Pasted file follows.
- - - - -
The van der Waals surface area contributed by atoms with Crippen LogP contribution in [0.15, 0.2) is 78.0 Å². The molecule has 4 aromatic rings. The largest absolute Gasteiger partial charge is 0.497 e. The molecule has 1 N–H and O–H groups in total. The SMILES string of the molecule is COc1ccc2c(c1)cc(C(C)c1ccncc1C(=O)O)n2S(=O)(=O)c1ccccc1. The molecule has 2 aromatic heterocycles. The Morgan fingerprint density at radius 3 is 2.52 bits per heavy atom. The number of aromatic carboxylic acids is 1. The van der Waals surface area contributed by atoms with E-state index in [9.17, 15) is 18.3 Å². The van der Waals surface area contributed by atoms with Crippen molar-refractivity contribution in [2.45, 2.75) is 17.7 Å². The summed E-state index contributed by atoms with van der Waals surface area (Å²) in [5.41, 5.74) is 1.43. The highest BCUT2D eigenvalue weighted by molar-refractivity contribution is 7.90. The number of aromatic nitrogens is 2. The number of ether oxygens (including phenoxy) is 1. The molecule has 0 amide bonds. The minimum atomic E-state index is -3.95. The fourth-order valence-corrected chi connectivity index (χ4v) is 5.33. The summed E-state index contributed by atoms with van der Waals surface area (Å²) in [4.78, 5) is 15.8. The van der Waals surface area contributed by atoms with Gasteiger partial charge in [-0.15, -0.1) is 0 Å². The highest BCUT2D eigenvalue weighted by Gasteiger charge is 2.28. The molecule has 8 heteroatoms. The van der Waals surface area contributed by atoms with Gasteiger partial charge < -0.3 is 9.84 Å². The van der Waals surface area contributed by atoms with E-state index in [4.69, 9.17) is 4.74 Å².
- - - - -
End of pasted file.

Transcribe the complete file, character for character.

The van der Waals surface area contributed by atoms with Crippen LogP contribution in [0.15, 0.2) is 78.0 Å². The molecule has 4 aromatic rings. The largest absolute Gasteiger partial charge is 0.497 e. The molecule has 1 N–H and O–H groups in total. The SMILES string of the molecule is COc1ccc2c(c1)cc(C(C)c1ccncc1C(=O)O)n2S(=O)(=O)c1ccccc1. The molecule has 2 aromatic heterocycles. The Morgan fingerprint density at radius 3 is 2.52 bits per heavy atom. The number of aromatic carboxylic acids is 1. The van der Waals surface area contributed by atoms with E-state index in [9.17, 15) is 18.3 Å². The van der Waals surface area contributed by atoms with Crippen molar-refractivity contribution in [2.45, 2.75) is 17.7 Å². The summed E-state index contributed by atoms with van der Waals surface area (Å²) in [5.41, 5.74) is 1.43. The highest BCUT2D eigenvalue weighted by molar-refractivity contribution is 7.90. The number of aromatic nitrogens is 2. The number of ether oxygens (including phenoxy) is 1. The molecule has 0 amide bonds. The minimum atomic E-state index is -3.95. The fourth-order valence-corrected chi connectivity index (χ4v) is 5.33. The summed E-state index contributed by atoms with van der Waals surface area (Å²) in [4.78, 5) is 15.8. The van der Waals surface area contributed by atoms with Gasteiger partial charge in [-0.15, -0.1) is 0 Å². The highest BCUT2D eigenvalue weighted by Gasteiger charge is 2.28. The molecule has 8 heteroatoms. The van der Waals surface area contributed by atoms with Gasteiger partial charge < -0.3 is 9.84 Å². The van der Waals surface area contributed by atoms with E-state index in [4.69, 9.17) is 4.74 Å².